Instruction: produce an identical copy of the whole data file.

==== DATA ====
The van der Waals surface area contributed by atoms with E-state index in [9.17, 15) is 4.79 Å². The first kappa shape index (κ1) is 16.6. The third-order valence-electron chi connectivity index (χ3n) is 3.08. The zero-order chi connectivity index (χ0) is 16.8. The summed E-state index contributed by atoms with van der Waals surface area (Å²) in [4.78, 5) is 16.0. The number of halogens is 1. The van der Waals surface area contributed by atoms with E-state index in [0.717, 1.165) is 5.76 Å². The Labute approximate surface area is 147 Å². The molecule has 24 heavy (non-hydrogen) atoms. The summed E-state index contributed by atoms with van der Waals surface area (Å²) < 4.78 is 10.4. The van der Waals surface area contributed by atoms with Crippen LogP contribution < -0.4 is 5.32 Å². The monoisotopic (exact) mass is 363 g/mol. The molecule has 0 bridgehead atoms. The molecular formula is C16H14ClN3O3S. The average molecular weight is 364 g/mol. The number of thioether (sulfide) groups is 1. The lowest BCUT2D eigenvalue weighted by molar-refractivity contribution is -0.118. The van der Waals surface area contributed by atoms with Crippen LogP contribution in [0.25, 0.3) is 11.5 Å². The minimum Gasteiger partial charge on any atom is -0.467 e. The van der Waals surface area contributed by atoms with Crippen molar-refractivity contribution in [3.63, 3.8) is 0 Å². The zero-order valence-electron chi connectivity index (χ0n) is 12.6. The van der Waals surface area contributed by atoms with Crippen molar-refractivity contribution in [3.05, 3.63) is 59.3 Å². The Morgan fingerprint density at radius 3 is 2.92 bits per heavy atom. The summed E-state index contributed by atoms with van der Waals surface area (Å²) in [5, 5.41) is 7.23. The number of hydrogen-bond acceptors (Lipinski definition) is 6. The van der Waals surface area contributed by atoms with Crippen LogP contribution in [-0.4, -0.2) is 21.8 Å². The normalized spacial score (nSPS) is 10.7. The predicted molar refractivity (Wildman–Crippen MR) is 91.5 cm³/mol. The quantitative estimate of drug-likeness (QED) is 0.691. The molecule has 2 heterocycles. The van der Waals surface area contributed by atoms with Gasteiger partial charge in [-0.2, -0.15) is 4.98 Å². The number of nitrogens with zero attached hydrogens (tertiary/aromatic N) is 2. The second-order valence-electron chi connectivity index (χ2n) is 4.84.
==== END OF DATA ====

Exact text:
The van der Waals surface area contributed by atoms with E-state index in [9.17, 15) is 4.79 Å². The first kappa shape index (κ1) is 16.6. The third-order valence-electron chi connectivity index (χ3n) is 3.08. The zero-order chi connectivity index (χ0) is 16.8. The summed E-state index contributed by atoms with van der Waals surface area (Å²) in [4.78, 5) is 16.0. The number of halogens is 1. The van der Waals surface area contributed by atoms with E-state index in [0.717, 1.165) is 5.76 Å². The Labute approximate surface area is 147 Å². The molecule has 24 heavy (non-hydrogen) atoms. The summed E-state index contributed by atoms with van der Waals surface area (Å²) < 4.78 is 10.4. The van der Waals surface area contributed by atoms with Crippen LogP contribution < -0.4 is 5.32 Å². The monoisotopic (exact) mass is 363 g/mol. The molecule has 0 bridgehead atoms. The molecular formula is C16H14ClN3O3S. The average molecular weight is 364 g/mol. The number of thioether (sulfide) groups is 1. The lowest BCUT2D eigenvalue weighted by molar-refractivity contribution is -0.118. The van der Waals surface area contributed by atoms with Crippen LogP contribution in [0.25, 0.3) is 11.5 Å². The minimum Gasteiger partial charge on any atom is -0.467 e. The van der Waals surface area contributed by atoms with Crippen molar-refractivity contribution in [3.63, 3.8) is 0 Å². The zero-order valence-electron chi connectivity index (χ0n) is 12.6. The van der Waals surface area contributed by atoms with Crippen molar-refractivity contribution in [3.05, 3.63) is 59.3 Å². The Morgan fingerprint density at radius 3 is 2.92 bits per heavy atom. The summed E-state index contributed by atoms with van der Waals surface area (Å²) in [5, 5.41) is 7.23. The number of hydrogen-bond acceptors (Lipinski definition) is 6. The van der Waals surface area contributed by atoms with Crippen LogP contribution in [-0.4, -0.2) is 21.8 Å². The normalized spacial score (nSPS) is 10.7. The predicted molar refractivity (Wildman–Crippen MR) is 91.5 cm³/mol. The quantitative estimate of drug-likeness (QED) is 0.691. The molecule has 2 heterocycles. The van der Waals surface area contributed by atoms with Gasteiger partial charge in [-0.2, -0.15) is 4.98 Å². The number of nitrogens with zero attached hydrogens (tertiary/aromatic N) is 2. The second-order valence-electron chi connectivity index (χ2n) is 4.84.